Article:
The looming threat of a decaying live music scene in Australia has recently seen a boost in morale, with recent figures suggesting the industry has reversed its fortune and is now experiencing a much needed growth spurt.

Live music revenue has been gifted an increased support from music lovers nationwide, helping the industry increase its overall profitability and reigniting the besieged sector.

Following on from previous reports that the latest findings from the Ticket Attendance & Revenue Survey, conducted by Live Performance Australia, demonstrating that the Australian live performance sector turned over $1.3 billion last year, with music making up $539 million of that figure.

Australians have once again verified their lust for live music entertainment, with The Music Network reporting that punters have contributed an 8.6% growth to the industry from a 2011 report, where the Australian Live Music market was valued at $635 million.

According to the forecast bv PriceWaterhouseCooper’s annual entertainment report, Media Outlook 2012-2016, the industry can also look forward to a 5.5% yearly average increase, hitting a top of $830 million within the next five years.

The increase in attention is being brought on by the strong Australian dollar, which is contributing to an increase in international acts waging their fortunes on Australian shores. International performers are seeking the high-end ticket prices, which are becoming popular luxury items for Australian music enthusiasts.

PriceWaterhousCooper executive Megan Brownlow contended that Australia’s economy was a the key to “luring bigger acts and paying them more money, attracting high-end ticket pricing.” Adding that the increase in new live venue locations was another factor driving the market – especially the older crowd. Noting there’s been “some clever market segmentation, that recognises the older consumer, the 35-plus set.”

“We have seen promoters getting very smart on new locations for live entertainment. Innovating with concerts at vineyards or less traditional live venues like Taronga Zoo are producing good growth results in that market,” said Brownlow.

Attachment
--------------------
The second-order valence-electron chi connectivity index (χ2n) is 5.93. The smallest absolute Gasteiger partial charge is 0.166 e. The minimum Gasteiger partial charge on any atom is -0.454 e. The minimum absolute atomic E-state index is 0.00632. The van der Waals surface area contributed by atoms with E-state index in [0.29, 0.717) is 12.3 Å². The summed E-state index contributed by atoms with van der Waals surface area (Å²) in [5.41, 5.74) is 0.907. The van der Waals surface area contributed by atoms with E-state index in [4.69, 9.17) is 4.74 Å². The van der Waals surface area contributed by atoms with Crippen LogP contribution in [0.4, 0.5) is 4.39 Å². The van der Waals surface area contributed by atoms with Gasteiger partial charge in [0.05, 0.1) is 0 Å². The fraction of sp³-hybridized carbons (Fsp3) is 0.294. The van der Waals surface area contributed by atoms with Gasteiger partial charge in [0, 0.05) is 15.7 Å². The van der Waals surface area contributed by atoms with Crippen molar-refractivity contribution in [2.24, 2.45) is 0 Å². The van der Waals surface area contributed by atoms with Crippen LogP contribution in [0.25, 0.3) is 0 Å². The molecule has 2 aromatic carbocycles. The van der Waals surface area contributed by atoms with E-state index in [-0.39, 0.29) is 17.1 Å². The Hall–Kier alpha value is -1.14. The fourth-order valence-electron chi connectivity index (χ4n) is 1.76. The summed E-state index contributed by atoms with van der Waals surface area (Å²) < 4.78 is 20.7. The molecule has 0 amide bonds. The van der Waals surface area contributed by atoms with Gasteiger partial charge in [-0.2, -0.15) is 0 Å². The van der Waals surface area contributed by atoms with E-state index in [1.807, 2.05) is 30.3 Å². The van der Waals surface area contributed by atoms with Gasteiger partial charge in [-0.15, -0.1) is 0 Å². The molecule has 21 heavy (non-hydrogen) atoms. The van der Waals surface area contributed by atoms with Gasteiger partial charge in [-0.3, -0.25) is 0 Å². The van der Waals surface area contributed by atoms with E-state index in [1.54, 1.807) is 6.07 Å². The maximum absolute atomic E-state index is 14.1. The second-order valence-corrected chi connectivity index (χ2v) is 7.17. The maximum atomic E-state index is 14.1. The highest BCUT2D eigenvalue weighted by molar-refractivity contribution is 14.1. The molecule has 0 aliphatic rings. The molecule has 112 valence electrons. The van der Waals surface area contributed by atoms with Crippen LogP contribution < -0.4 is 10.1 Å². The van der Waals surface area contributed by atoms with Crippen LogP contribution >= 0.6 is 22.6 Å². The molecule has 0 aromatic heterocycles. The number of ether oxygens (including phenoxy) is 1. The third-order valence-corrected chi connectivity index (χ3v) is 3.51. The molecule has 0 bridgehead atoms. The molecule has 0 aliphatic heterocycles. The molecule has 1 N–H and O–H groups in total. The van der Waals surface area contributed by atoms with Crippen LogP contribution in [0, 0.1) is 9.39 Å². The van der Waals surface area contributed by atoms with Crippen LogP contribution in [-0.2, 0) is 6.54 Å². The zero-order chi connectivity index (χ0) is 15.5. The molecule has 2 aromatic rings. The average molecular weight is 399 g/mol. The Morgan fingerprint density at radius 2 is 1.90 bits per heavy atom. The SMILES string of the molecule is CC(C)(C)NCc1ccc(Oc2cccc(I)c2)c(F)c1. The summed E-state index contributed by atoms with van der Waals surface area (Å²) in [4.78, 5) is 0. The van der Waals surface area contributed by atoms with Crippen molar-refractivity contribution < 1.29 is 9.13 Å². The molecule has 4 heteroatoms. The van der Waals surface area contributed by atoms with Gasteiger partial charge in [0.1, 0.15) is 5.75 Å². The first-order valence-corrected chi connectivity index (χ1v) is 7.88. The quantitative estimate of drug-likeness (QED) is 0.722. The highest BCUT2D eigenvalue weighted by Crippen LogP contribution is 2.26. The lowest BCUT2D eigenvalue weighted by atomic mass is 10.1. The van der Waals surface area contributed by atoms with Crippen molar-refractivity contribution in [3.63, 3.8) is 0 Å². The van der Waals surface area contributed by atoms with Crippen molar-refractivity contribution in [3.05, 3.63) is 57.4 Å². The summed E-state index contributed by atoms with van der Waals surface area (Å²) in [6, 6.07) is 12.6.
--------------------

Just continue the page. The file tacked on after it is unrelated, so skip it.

The live music industry has a backlist of sub-industries to thank for the recent spike in revenue. At the top of this list, surprisingly, is the recent uprising of online streaming mediums such as Spotify, Deezer and Tunecore, to name a few. These services allow customers to stream tracks on end for a monthly subscription fee, rather than purchasing (or ‘borrowing‘) a digital copy of the track.

While the digital consumption of music on streaming services may not be majorly profitable for lesser known acts (each stream attracting 0.3 cents for the owner), the service provides a great platform for artist exposure; an invaluable feature for acts looking to attract consumer attention.

So much so, that record sales alone are no longer the sole quantifier of a band or artist’s success, “The industry needs to learn the lesson of valuing the artist-fan relationship as highly as you would traditional rights,” says Brownlow.

According to the report, the digital revolution will have a significant effect on the music industry’s global revenue over the next five years, in a slow but steady growth. Pushing global takings to an estimated $24.5 billion by 2016, the report claims. A shift that means a boon to the industry, but could also force a survival of the fittest situation on artists.

“Psychologically that will be a huge fillip in the recorded industry,” says Brownlow. “Essentially as an industry it will have been re-priced and those that can survive that new playing field will re-emerge – those that can’t won’t.”

Although physical music sales are still overshadowing its digital counterpart (63.3% of total sales compared to 34%), digital services are providing consumers with quick and easy access to content without having to leave the house.

Despite the increase of digital music sales however, PriceWaterhouseCooper’s report anticipates that the gap between the two will decrease, looking to balance out within the next two years.

Their findings suggest that while fans are more than happy to consume the digital products with practicality in mind, rather than opting to search through stores to find physical CDs and Vinyl, just as many are willing to go the distance to purchase the physical product.

A move that’s reflected in Australians paying the necessary cost for the enhanced live experience, as the addition of new venues and the older market is warmly welcomed by both fans and performers, who have now been recognised as a major fabricator and economic contributor.

“Australians are early digital adopters,” says Brownlow. “So we will get a sense very early on as to who is hitting the mark. All the international players in our market will want indicators within 12 months, so by this time next year we will have a very clear idea of who stands or falls.”

One unexpected focal point of the live music growth in Australia is the recent decline in music festival profitability. Attendance experienced a drop, falling by 4.2%, across even the largest Australian festivals like Splendour In The Grass, Future Music and the Big Day Out.

Live Performance Australia Chief executive Evelyn Richardson commented on the figures, saying “Ticket pricing is a very subjective thing… appropriate pricing naturally varies from act to act,” said Richardson.

Adding that: “Our research does suggest that consumers are prepared to pay premium prices for once in a lifetime experiences. There are certain acts that people just don’t want to miss.”

One thing is for certain; Australian music lovers will never be able to resist the thrill and ecstasy of experiencing their music idols in favour of digital mediums.